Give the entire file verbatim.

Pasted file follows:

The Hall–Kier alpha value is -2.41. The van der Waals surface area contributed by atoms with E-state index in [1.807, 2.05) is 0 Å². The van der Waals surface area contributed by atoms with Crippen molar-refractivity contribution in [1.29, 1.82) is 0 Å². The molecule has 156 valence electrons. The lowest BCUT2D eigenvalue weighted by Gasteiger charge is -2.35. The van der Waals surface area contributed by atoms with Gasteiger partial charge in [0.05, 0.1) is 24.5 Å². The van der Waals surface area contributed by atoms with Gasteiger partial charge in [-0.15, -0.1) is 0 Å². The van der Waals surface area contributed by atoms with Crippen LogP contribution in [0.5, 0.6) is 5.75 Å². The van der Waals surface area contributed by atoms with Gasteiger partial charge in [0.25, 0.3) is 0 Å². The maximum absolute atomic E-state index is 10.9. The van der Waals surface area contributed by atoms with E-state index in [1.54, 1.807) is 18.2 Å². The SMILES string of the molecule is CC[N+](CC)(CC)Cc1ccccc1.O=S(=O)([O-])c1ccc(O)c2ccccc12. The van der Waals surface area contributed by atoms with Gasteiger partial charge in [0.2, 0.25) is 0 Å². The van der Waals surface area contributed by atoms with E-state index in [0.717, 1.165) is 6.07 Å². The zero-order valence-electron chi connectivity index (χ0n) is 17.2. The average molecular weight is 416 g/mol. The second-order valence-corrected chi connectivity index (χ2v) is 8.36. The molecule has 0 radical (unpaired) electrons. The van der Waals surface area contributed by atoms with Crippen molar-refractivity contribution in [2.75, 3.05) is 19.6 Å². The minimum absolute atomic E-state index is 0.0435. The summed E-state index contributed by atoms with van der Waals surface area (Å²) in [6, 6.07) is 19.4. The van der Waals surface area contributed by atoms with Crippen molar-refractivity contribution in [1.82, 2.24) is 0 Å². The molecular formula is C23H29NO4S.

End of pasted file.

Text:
The Hall–Kier alpha value is -2.41. The van der Waals surface area contributed by atoms with E-state index in [1.807, 2.05) is 0 Å². The van der Waals surface area contributed by atoms with Crippen molar-refractivity contribution in [1.29, 1.82) is 0 Å². The molecule has 156 valence electrons. The lowest BCUT2D eigenvalue weighted by Gasteiger charge is -2.35. The van der Waals surface area contributed by atoms with Gasteiger partial charge in [0.05, 0.1) is 24.5 Å². The van der Waals surface area contributed by atoms with Gasteiger partial charge in [-0.15, -0.1) is 0 Å². The van der Waals surface area contributed by atoms with Crippen LogP contribution in [0.5, 0.6) is 5.75 Å². The van der Waals surface area contributed by atoms with Gasteiger partial charge in [0.25, 0.3) is 0 Å². The maximum absolute atomic E-state index is 10.9. The van der Waals surface area contributed by atoms with E-state index in [1.54, 1.807) is 18.2 Å². The SMILES string of the molecule is CC[N+](CC)(CC)Cc1ccccc1.O=S(=O)([O-])c1ccc(O)c2ccccc12. The van der Waals surface area contributed by atoms with Gasteiger partial charge in [0.2, 0.25) is 0 Å². The van der Waals surface area contributed by atoms with E-state index in [0.717, 1.165) is 6.07 Å². The zero-order valence-electron chi connectivity index (χ0n) is 17.2. The average molecular weight is 416 g/mol. The second-order valence-corrected chi connectivity index (χ2v) is 8.36. The molecule has 0 radical (unpaired) electrons. The van der Waals surface area contributed by atoms with Crippen molar-refractivity contribution in [2.75, 3.05) is 19.6 Å². The minimum absolute atomic E-state index is 0.0435. The summed E-state index contributed by atoms with van der Waals surface area (Å²) in [6, 6.07) is 19.4. The van der Waals surface area contributed by atoms with Crippen molar-refractivity contribution in [1.82, 2.24) is 0 Å². The molecular formula is C23H29NO4S.